Cockerill began by asking Anderson to elucidate on how he thinks industry has adapted to a new climate in business and operations over the past two years. 

Stating that the industry has done well, all things considered, he was keen to emphasise the importance of resilience.

I think when you look back at the pandemic, it was very clear that resilience was really the difference between companies staying in business and not. And I think we’ve all seen businesses go out of business and those that have stayed. I mean, there was some level of resilience,” he said.

Having spoken to various companies over the past year, Anderson added that the establishment of more holistic plans have helped businesses ensure greater adaptation and preparedness.

He explained, “Earlier in the year, we had an article where we got to work with some contributors to talk about resilience and ‘how do you actually make that more holistic’? So we engaged a company called AIG. They came in and shared a lot of lessons learnt around what are the critical success factors were the components of a more holistic plan and shared a lot of lessons learnt from the industry and outside of the industry.”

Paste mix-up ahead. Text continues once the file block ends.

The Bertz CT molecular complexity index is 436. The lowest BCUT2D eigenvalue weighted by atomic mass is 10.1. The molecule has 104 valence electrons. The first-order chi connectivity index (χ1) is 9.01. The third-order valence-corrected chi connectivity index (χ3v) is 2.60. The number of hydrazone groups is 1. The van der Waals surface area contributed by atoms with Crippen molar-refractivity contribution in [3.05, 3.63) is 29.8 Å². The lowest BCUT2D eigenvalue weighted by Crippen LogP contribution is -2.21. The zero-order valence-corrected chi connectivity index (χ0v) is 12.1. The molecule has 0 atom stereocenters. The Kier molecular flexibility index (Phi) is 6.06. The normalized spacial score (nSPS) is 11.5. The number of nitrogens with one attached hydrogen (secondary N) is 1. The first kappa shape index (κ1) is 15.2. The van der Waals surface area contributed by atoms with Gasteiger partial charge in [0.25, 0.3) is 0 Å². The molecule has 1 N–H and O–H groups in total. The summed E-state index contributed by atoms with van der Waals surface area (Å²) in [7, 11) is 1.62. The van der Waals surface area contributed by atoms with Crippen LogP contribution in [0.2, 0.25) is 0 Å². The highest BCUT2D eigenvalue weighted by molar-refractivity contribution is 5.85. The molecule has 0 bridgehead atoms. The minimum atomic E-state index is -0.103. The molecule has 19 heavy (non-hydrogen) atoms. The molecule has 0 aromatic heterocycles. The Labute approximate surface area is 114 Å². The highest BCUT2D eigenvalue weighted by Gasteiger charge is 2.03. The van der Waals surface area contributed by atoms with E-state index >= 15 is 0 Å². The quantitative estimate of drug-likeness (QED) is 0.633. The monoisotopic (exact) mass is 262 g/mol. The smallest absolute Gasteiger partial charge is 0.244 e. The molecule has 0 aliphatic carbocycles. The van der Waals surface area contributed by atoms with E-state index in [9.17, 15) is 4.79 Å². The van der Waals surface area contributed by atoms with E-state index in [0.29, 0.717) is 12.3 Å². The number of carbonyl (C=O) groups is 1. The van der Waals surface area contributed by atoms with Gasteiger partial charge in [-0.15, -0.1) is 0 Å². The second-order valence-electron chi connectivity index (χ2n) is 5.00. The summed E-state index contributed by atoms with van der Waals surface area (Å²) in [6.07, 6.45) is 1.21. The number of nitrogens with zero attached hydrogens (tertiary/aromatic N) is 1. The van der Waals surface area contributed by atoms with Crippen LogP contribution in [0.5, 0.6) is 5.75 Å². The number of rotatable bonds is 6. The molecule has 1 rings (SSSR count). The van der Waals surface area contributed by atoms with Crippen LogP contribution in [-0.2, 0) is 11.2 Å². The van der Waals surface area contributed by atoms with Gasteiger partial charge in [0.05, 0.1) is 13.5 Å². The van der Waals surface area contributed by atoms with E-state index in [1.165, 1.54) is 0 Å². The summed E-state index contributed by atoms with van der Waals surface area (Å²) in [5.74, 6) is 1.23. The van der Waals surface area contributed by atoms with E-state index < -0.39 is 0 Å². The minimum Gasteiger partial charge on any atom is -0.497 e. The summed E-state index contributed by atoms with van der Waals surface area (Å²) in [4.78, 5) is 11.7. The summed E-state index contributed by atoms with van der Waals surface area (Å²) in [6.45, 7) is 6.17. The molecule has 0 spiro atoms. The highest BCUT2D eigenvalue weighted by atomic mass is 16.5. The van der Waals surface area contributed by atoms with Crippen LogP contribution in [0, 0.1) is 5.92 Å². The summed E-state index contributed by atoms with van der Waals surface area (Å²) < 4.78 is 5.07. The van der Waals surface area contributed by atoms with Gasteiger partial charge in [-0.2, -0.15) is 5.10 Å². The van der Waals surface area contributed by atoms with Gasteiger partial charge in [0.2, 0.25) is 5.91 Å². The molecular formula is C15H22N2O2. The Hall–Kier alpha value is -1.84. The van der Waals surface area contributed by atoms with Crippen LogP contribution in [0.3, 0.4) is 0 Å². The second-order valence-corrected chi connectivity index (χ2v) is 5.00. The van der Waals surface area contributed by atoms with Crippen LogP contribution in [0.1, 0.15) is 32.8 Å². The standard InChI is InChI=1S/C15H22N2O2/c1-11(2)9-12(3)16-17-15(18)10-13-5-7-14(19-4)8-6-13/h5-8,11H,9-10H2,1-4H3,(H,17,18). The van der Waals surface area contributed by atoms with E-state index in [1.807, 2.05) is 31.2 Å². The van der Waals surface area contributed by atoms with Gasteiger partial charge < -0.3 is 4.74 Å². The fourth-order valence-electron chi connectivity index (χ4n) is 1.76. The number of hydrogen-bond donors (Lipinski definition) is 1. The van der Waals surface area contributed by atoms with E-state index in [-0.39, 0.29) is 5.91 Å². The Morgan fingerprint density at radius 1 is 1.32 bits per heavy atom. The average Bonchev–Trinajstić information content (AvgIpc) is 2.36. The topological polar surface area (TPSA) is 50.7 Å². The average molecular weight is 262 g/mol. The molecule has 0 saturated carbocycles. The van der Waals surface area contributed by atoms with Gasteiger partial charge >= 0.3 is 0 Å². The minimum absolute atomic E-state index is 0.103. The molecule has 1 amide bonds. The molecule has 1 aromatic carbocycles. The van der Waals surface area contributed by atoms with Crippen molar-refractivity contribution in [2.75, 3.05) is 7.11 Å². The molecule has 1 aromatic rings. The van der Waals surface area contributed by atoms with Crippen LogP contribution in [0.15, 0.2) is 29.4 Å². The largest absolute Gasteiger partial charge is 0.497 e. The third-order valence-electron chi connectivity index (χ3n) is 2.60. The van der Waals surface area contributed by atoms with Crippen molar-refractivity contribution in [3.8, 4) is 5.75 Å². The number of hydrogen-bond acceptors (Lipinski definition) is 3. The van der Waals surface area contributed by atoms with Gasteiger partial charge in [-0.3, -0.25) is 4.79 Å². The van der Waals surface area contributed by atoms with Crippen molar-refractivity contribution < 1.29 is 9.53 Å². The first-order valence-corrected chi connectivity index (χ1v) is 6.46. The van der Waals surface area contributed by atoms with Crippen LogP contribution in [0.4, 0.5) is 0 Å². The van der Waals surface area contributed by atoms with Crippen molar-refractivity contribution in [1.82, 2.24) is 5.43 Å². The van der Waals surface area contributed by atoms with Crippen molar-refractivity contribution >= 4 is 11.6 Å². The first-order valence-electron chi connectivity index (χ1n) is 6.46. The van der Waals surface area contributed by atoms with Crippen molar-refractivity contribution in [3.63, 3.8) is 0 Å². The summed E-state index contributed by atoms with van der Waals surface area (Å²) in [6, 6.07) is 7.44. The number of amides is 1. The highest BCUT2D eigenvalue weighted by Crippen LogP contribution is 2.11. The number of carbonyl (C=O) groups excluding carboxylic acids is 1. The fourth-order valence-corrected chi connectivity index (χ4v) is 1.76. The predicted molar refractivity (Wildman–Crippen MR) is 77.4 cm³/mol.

Staying on the theme of adaptability, Dee asked if countries that adapted early in the pandemic were now reaping the rewards.

Anderson cited Canada and South Korea as specific countries that, in his first-hand experience, were better prepared than others.

“I think Canada actually did fairly well. I think South Korea has done fairly well as well. Those are two countries where I actually have some connections and I have maybe a little bit more knowledge in terms of how they were doing things,” he said.

Wrapping up the webinar, Cockerill ended with a final question focusing on the rise in digital technology. With digitisation being an almost necessary aspect of industry when it comes to added resilience, could digitisation be implemented into the roots of the industry for many years to come?

“I’d say absolutely. Digitalisation has been around for a while, right? I mean, it’s been a bit of a slow roll. It’s been around for 10, 15 years. And it started back with the remote operations of ASUs (air separation units) and then gradually got into the supply chain components of the supply chain. It’s moved into maybe some advanced analytics and e-commerce, etc. And now you have even all the fancy stuff with industrial IoT. It’s all growth, right?

Anderson suggested that, with costs of technology having decreased over the past several years, digitisation has become more affordable.

“So now companies are investing in that. And, you know, I think as long as customers still desire more connexion with their suppliers, I mean, that points to the that continue to grow and grow and grow for the foreseeable future.”

To watch the full webinar and to register for future webinars, click here.